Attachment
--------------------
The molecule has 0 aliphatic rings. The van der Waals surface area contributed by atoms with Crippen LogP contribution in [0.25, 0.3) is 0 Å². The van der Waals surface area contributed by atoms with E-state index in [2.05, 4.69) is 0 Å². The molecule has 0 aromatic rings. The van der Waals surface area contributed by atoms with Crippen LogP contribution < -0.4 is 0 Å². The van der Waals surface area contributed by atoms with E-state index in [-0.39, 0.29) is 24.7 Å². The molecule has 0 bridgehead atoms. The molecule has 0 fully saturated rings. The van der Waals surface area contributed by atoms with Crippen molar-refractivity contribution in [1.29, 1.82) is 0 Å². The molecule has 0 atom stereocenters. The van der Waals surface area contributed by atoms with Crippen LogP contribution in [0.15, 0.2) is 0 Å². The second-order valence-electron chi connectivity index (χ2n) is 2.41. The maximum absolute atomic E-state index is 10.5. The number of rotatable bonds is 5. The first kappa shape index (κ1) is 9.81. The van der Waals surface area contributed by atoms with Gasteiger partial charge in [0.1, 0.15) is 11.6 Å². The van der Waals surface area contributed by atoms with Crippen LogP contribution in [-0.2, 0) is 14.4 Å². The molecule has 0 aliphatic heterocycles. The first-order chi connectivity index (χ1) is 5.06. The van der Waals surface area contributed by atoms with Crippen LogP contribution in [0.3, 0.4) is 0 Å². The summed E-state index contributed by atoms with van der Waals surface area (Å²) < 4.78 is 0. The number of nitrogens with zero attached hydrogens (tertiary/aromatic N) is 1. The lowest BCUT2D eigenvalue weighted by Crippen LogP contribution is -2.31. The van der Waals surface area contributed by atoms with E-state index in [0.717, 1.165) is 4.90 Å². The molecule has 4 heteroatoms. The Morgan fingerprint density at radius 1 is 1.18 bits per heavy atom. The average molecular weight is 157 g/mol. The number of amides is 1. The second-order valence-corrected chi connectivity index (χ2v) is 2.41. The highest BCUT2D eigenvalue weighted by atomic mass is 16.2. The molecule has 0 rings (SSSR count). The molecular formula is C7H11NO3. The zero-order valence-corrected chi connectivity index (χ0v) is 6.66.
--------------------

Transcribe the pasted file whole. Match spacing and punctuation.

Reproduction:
The molecule has 0 aliphatic rings. The van der Waals surface area contributed by atoms with Crippen LogP contribution in [0.25, 0.3) is 0 Å². The van der Waals surface area contributed by atoms with E-state index in [2.05, 4.69) is 0 Å². The molecule has 0 aromatic rings. The van der Waals surface area contributed by atoms with Crippen LogP contribution < -0.4 is 0 Å². The van der Waals surface area contributed by atoms with E-state index in [-0.39, 0.29) is 24.7 Å². The molecule has 0 bridgehead atoms. The molecule has 0 fully saturated rings. The van der Waals surface area contributed by atoms with Crippen molar-refractivity contribution in [1.29, 1.82) is 0 Å². The molecule has 0 atom stereocenters. The van der Waals surface area contributed by atoms with Crippen LogP contribution in [0.15, 0.2) is 0 Å². The second-order valence-electron chi connectivity index (χ2n) is 2.41. The maximum absolute atomic E-state index is 10.5. The number of rotatable bonds is 5. The first kappa shape index (κ1) is 9.81. The van der Waals surface area contributed by atoms with Gasteiger partial charge in [0.1, 0.15) is 11.6 Å². The van der Waals surface area contributed by atoms with Crippen LogP contribution in [-0.2, 0) is 14.4 Å². The molecule has 0 aliphatic heterocycles. The first-order chi connectivity index (χ1) is 5.06. The van der Waals surface area contributed by atoms with Crippen LogP contribution in [0.3, 0.4) is 0 Å². The summed E-state index contributed by atoms with van der Waals surface area (Å²) < 4.78 is 0. The number of nitrogens with zero attached hydrogens (tertiary/aromatic N) is 1. The lowest BCUT2D eigenvalue weighted by Crippen LogP contribution is -2.31. The van der Waals surface area contributed by atoms with E-state index in [0.717, 1.165) is 4.90 Å². The molecule has 4 heteroatoms. The Morgan fingerprint density at radius 1 is 1.18 bits per heavy atom. The average molecular weight is 157 g/mol. The number of amides is 1. The second-order valence-corrected chi connectivity index (χ2v) is 2.41. The highest BCUT2D eigenvalue weighted by atomic mass is 16.2. The molecule has 0 rings (SSSR count). The molecular formula is C7H11NO3. The zero-order valence-corrected chi connectivity index (χ0v) is 6.66.